In "Mending Wall," by Robert Frost, how do fences makes good neighbors?

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bullgatortail | High School Teacher | (Level 1) Distinguished Educator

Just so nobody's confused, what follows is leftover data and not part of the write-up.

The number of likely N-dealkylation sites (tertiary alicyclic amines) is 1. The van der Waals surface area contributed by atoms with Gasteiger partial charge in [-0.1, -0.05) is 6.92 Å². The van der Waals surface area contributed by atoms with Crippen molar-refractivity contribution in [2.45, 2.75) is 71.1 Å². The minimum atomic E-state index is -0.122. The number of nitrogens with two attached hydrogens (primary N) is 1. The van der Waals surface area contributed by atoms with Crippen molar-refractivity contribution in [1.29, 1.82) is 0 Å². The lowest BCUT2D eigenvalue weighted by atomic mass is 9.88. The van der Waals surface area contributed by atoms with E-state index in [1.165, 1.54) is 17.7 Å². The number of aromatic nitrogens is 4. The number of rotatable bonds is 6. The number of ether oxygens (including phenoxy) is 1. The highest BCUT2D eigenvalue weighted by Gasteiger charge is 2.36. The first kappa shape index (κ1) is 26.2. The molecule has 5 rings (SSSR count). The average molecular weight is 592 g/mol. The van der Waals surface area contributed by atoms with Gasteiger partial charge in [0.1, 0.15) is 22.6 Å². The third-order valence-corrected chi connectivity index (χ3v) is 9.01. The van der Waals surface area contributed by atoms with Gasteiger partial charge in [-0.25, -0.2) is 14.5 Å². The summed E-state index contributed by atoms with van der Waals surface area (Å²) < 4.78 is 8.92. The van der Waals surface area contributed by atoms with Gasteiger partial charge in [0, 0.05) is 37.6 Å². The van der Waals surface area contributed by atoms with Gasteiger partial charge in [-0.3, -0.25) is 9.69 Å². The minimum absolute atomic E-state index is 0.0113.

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Poet Robert Frost uses the wall as a metaphor to symbolize many things in his famous poem. In its concrete form, the stone wall serves to unify its neighbors each spring when the ground thaws, causing a swelling in which many of the stones are dislodged. The neighbors, who rarely speak or communicate during other times of the year, work together on opposite sides of the wall, mending its damaged sections. The word "mending" also serves to help the neighbors reconnect verbally each spring, patching up a friendship that is based entirely upon their shared stone fence. The phrase "Good fences make good neighbors" is totally appropriate: Rather than leave the fence to further deteriorate after each winter ends, the two men repair the fence, thereby making it good again; by working together, the two men maintain their neighborly, if otherwise distant, connection.

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